Throughout the years, Simmons has encouraged leaders to pray for God to open up opportunities for servant leadership within the workplace. “This is the way God designed the church to work,” he explains. One of those individuals Simmons encouraged was Paul Barber, who was recently tapped by EBSCO Industries as the new president of its insurance division, S.S. Nesbitt. After 25 years as an insurance executive with McGriff, Seibels & Williams, Barber retired and spent the past year working alongside Simmons to mentor young leaders. But then Barber felt drawn back to the workplace, back to the industry he knows so well and back to doing what he was teaching others to do. “Jesus was a small contractor—in the Jewish faith you became a man at 13, so he had 17 years to learn what it meant to love your neighbor as a businessman,” Barber explains. “Exercising our faith in the workplace by being good stewards of our gifts and giving our employers a good return on our investment are all things that are living the Christian life.”

Barber shares how the former CEO at Protective Life Insurance Company, Drayton Nabers, inspired his transition. Speaking at one of Simmon’s early morning breakfast meetings, Nabers recounted how he would begin each Monday morning with a group of other believers at the company in prayer, sharing scriptures that invoke the business world. “We would hit those key issues confronting us that week,” recalled Nabers of his time spent with employees in prayer. Nabers weekend prayer time included a more extensive prayer list, often naming up to 100 employees at a time.

“The best leaders are servant leaders,” Barber says. “My job here is to serve every employee as they serve our clients.” Simmons agrees. “Executives need Christ as much as anyone else does,” he says. “I tell guys all the time that the apostle Paul says to pray that God will open doors for service and I encourage them to do that.”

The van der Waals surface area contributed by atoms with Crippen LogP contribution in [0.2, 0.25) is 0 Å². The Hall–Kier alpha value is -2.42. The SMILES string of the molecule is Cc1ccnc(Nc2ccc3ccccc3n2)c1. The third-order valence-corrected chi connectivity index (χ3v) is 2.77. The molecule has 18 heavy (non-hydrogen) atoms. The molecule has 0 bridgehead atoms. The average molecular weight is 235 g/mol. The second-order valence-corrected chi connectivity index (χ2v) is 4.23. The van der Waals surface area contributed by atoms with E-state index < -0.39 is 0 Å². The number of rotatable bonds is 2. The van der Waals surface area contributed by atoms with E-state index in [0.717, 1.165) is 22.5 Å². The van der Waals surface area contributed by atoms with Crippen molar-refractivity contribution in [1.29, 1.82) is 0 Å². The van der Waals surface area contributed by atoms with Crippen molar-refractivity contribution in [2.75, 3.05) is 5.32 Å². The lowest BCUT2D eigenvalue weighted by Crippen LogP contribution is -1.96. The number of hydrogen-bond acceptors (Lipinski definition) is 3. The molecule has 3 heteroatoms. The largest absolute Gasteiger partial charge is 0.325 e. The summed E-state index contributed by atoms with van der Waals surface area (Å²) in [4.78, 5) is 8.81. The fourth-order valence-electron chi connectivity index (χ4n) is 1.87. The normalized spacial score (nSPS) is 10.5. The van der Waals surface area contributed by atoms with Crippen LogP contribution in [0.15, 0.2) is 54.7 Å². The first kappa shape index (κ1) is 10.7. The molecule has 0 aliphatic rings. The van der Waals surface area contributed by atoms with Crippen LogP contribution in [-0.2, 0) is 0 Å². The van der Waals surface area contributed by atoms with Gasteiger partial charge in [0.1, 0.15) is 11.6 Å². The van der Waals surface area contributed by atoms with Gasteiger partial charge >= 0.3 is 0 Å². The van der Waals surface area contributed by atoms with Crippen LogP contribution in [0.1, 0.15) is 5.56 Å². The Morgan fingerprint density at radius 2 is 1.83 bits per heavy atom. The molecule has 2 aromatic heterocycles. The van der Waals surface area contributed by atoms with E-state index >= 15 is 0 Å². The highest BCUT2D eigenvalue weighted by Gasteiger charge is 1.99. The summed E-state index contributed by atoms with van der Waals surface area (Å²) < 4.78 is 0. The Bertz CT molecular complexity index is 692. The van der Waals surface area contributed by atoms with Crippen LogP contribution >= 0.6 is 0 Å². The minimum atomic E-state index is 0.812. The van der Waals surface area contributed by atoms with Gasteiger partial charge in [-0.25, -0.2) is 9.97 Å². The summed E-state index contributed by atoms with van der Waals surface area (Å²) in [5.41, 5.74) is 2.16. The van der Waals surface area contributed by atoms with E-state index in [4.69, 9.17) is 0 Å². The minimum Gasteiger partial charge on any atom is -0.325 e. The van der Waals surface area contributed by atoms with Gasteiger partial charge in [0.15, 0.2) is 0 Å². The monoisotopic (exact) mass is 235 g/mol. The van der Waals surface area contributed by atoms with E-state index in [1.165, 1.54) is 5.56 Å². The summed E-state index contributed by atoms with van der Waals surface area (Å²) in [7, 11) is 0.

-Ann Marie Harvey

Vice President of Communications

Vertical Solutions Media

 

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Serve Christ by Serving His Church

Serve Christ by Serving His Church

Mission Makers

70 churches over 37 years built by hundreds of volunteers to reach thousands for the sake of the Gospel = Builders for Christ (BFC).

Karen Denenberg (center) from Meadow Brook Baptist nails roof shingles during Builders for Christ project in Gatlinburg, Tenn.

By the end of August 2017, eleven Baptist churches and organizations from the Birmingham area will have sent Builders for Christ (BFC) teams to Gatlinburg, Tenn. to help reconstruct the Worship Center and Family Life Center of Roaring Forks Baptist Church. Both buildings were destroyed in the fires that swept through the area last year. “It’s almost like a family reunion,” says Kellyann German, 4-year BFC veteran (Meadow Brook Baptist). Overall, teams will have come from 76 churches in 22 states bringing more than 1,800 volunteers including newcomers, seasoned veterans, families, teenagers, and couples. Some are skilled (e.g. home builders, engineers, architects) but the vast majority is non-skilled laborers (e.g. nurses, teachers, salespersons, homemakers). They come for one week to offer Kingship efforts nailing roof shingles, installing sheetrock, designing ductwork, sawing boards, and cutting metal supports. Regardless of the task, all come with willing hearts to serve and sweat.

Construction takes place between late May and mid-August every year. However, much planning has occurred earlier in the year through an extensive screening process. This year’s site selection was Gatlinburg, Tenn. Last year it was Greenfield, Wis. BFC has been all over the country building churches. “Every trip we encounter churches with different ministries and different needs,” says German. “This year’s trip was unusual in that it followed a disaster. Roaring Forks had an involved transportation and feeding ministry for children and that ministry needed to be able to continue.” German’s husband Brandon, a 6-year veteran, said he especially enjoyed doing HVAC because it taught him a lesson in the concept of serving. “HVAC is an unseen task; it is the epitome of servanthood to me.” Numerous others, when asked what they like, simply said it is a blessing.